IN the past six weeks we’ve seen a shambolic start to the new summer timetable with thousands of passengers unable to travel because of a lack of trained drivers, overcrowded services, while others were written out of a hastily revised timetable.
The Lake District branch to Windermere, a major tourist area at this time of year, was left bereft of train services because of timetable and driver-training issues, resulting in private train operator West Coast Railways coming to the rescue.
The East Coast franchise has been taken over by the Government-created London North Eastern Railway after Stagecoach hit financial problems with the franchise, and it has also emerged TransPennine can’t make ends meet, estimating it will lose £106million by the end of the current term. Other franchises are also having problems meeting predicted passenger numbers, revenue and growth forecasts on which their bids were based.
The introduction of new trains is running late, and major infrastructure projects have still not been completed. HS2 costs continue to cause headaches, and passenger numbers have seen their biggest fall for 25 years. Could it get any worse?
Ongoing strikes have seen passengers effectively lose their jobs or being forced to change them because of late and cancelled services.
Rail staff have been verbally and physically abused, leading to some calling in sick to avoid confrontation with the public. Drivers in some companies are demoralised at the nature of shift patterns often because of the need for rest day working, while management struggles to
One insider told me experienced staff are looking to leave the industry, with a number seeking early retirement because they’ve had enough. The current driver shortage (which leads to rest day workings or cancellations) is not helped by drivers leaving for better pay and conditions at other operators, and further compounded by the fact a recruitment and training process can take 12 months. Never before, in almost 25 years of franchising, have there been so many problems, and the rail industry really has got itself stuck between a rock and a hard place.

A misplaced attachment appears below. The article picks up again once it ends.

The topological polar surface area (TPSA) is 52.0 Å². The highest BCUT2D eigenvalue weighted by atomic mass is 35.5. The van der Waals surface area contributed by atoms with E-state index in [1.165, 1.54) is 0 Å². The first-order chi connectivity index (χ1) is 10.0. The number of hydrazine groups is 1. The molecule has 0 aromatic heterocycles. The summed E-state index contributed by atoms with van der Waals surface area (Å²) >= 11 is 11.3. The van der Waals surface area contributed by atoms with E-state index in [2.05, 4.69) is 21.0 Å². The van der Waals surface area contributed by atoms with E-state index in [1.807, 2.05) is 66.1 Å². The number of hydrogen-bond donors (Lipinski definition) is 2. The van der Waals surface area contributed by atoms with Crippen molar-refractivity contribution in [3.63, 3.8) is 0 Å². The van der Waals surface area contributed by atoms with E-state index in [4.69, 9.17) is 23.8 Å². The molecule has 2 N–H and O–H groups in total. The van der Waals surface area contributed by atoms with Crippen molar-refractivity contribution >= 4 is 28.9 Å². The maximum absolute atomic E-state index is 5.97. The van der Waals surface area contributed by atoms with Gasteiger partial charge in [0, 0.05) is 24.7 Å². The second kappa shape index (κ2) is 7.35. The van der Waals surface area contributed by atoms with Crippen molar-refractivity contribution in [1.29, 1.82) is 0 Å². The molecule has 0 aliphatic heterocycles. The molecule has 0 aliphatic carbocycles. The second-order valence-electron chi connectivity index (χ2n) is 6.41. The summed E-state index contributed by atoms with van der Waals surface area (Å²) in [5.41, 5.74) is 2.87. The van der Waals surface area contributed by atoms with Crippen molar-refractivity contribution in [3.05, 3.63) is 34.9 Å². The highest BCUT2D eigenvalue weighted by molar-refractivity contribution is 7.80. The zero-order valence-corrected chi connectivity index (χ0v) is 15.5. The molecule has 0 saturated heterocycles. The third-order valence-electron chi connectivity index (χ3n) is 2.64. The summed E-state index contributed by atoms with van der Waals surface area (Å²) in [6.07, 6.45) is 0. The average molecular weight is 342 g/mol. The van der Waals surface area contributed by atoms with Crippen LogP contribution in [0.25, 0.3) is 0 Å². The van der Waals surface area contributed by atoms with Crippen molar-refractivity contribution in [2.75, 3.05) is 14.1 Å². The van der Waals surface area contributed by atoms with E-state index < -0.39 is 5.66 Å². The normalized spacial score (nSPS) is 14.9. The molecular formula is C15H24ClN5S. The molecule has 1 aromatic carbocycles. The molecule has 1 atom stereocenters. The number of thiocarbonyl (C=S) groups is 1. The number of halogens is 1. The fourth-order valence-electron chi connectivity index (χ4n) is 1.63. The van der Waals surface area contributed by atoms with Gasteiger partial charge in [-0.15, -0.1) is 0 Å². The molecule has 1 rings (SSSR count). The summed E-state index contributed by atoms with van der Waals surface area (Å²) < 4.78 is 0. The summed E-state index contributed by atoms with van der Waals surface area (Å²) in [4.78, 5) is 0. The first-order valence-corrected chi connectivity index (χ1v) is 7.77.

While leaving aside the (misplaced) calls for Nationalisation (Network Rail is already a Government department and franchise terms are set out and overseen by the DfT), the time has come to review how railways are financed and managed.
Such a move also means ensuring the right number of staff for the trains scheduled, not a reliance wholly on rest day working, as these are usually the first casualty in a union dispute.
Management contracts for a fixed fee, such
as GTR, where the DfT is pulling all the strings, don’t appear to be the answer either, so are concessions, of the type Transport for London uses for London Overground and Docklands Light Railway, the way forward?
I believe it’s time to take a step back and not only rethink the franchising model and how improvements can be achieved, but also look at introducing a greater element of competition on routes where the majority of passengers have no choice.
As comic genius Oliver Hardy famously said… “here’s another nice mess you’ve gotten me into”, which seems to sum up the recent few weeks on
But where do you think the problems lie and what do you think should be done to make improvements? Write and let me know, but please keep letters succinct as possible.
Recognising our electric heritage
News that a number of electric multiple units are at last in undercover storage is welcome. But the story should not end there.
EMUs have provided a vital role in the
day-to-day movement of millions of passengers since the early-20th century, yet overall, electric traction is woefully under represented in the National Collection.
While units such as the Merseyrail Class 503 and the 4-SUB have been subject to many years of open air storage, at least they’ve been saved from scrap and are in dry storage, and work to conserve and restore them can begin.
With some units from the former Electric Railway Museum under the custodianship of the Heritage Electric Trains Trust, there is growing optimism that through grants, donations and apprentice schemes and the like, one day a heritage EMU will back working on the national network again – and it can’t come soon enough.
Chris Milner, Editor